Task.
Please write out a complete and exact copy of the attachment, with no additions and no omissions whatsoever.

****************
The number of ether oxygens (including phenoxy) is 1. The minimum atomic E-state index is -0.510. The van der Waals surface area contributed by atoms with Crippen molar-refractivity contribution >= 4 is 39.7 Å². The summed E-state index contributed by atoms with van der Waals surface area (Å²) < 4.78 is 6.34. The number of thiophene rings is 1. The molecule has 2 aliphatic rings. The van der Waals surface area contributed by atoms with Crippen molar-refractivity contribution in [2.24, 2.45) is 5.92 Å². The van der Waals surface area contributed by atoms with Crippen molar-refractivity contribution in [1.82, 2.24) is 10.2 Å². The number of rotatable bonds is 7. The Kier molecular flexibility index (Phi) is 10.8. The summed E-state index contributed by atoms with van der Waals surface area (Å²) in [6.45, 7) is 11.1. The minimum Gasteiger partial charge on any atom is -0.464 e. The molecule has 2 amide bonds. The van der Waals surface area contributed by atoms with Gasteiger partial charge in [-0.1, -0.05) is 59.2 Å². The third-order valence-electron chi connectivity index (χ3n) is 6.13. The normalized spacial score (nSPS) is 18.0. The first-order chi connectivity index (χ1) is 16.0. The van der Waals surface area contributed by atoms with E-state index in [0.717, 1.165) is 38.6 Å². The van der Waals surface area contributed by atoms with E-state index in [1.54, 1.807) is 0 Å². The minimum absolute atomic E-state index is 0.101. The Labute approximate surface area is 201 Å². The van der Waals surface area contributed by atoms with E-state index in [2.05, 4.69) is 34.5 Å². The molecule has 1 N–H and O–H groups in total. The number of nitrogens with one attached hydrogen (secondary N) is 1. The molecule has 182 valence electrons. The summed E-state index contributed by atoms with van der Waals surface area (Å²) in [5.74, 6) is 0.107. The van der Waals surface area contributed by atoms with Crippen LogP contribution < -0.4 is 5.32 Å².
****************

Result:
The number of ether oxygens (including phenoxy) is 1. The minimum atomic E-state index is -0.510. The van der Waals surface area contributed by atoms with Crippen molar-refractivity contribution >= 4 is 39.7 Å². The summed E-state index contributed by atoms with van der Waals surface area (Å²) < 4.78 is 6.34. The number of thiophene rings is 1. The molecule has 2 aliphatic rings. The van der Waals surface area contributed by atoms with Crippen molar-refractivity contribution in [2.24, 2.45) is 5.92 Å². The van der Waals surface area contributed by atoms with Crippen molar-refractivity contribution in [1.82, 2.24) is 10.2 Å². The number of rotatable bonds is 7. The Kier molecular flexibility index (Phi) is 10.8. The summed E-state index contributed by atoms with van der Waals surface area (Å²) in [6.45, 7) is 11.1. The minimum Gasteiger partial charge on any atom is -0.464 e. The molecule has 2 amide bonds. The van der Waals surface area contributed by atoms with Gasteiger partial charge in [-0.1, -0.05) is 59.2 Å². The third-order valence-electron chi connectivity index (χ3n) is 6.13. The normalized spacial score (nSPS) is 18.0. The first-order chi connectivity index (χ1) is 16.0. The van der Waals surface area contributed by atoms with E-state index in [0.717, 1.165) is 38.6 Å². The van der Waals surface area contributed by atoms with E-state index in [1.54, 1.807) is 0 Å². The minimum absolute atomic E-state index is 0.101. The Labute approximate surface area is 201 Å². The van der Waals surface area contributed by atoms with E-state index in [2.05, 4.69) is 34.5 Å². The molecule has 1 N–H and O–H groups in total. The number of nitrogens with one attached hydrogen (secondary N) is 1. The molecule has 182 valence electrons. The summed E-state index contributed by atoms with van der Waals surface area (Å²) in [5.74, 6) is 0.107. The van der Waals surface area contributed by atoms with Crippen LogP contribution < -0.4 is 5.32 Å².